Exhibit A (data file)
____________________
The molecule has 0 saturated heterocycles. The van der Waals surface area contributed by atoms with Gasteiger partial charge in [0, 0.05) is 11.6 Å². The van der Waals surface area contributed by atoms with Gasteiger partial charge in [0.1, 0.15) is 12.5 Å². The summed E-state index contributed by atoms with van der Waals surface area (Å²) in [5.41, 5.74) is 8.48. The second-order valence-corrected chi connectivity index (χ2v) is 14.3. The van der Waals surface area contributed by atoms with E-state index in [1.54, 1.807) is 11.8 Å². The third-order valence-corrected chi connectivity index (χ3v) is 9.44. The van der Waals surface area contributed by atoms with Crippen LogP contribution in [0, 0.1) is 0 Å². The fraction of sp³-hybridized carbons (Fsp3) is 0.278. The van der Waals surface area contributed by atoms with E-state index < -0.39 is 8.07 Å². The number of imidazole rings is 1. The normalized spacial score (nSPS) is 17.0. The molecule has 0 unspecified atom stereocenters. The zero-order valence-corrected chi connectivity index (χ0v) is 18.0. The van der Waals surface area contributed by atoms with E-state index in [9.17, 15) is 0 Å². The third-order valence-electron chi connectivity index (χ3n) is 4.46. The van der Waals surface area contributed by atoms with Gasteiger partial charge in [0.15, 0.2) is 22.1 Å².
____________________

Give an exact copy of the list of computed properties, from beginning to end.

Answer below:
The molecule has 0 saturated heterocycles. The van der Waals surface area contributed by atoms with Gasteiger partial charge in [0, 0.05) is 11.6 Å². The van der Waals surface area contributed by atoms with Gasteiger partial charge in [0.1, 0.15) is 12.5 Å². The summed E-state index contributed by atoms with van der Waals surface area (Å²) in [5.41, 5.74) is 8.48. The second-order valence-corrected chi connectivity index (χ2v) is 14.3. The van der Waals surface area contributed by atoms with E-state index in [1.54, 1.807) is 11.8 Å². The third-order valence-corrected chi connectivity index (χ3v) is 9.44. The van der Waals surface area contributed by atoms with Crippen LogP contribution in [0, 0.1) is 0 Å². The fraction of sp³-hybridized carbons (Fsp3) is 0.278. The van der Waals surface area contributed by atoms with E-state index < -0.39 is 8.07 Å². The number of imidazole rings is 1. The normalized spacial score (nSPS) is 17.0. The molecule has 0 unspecified atom stereocenters. The zero-order valence-corrected chi connectivity index (χ0v) is 18.0. The van der Waals surface area contributed by atoms with E-state index in [9.17, 15) is 0 Å². The third-order valence-electron chi connectivity index (χ3n) is 4.46. The van der Waals surface area contributed by atoms with Gasteiger partial charge in [0.15, 0.2) is 22.1 Å².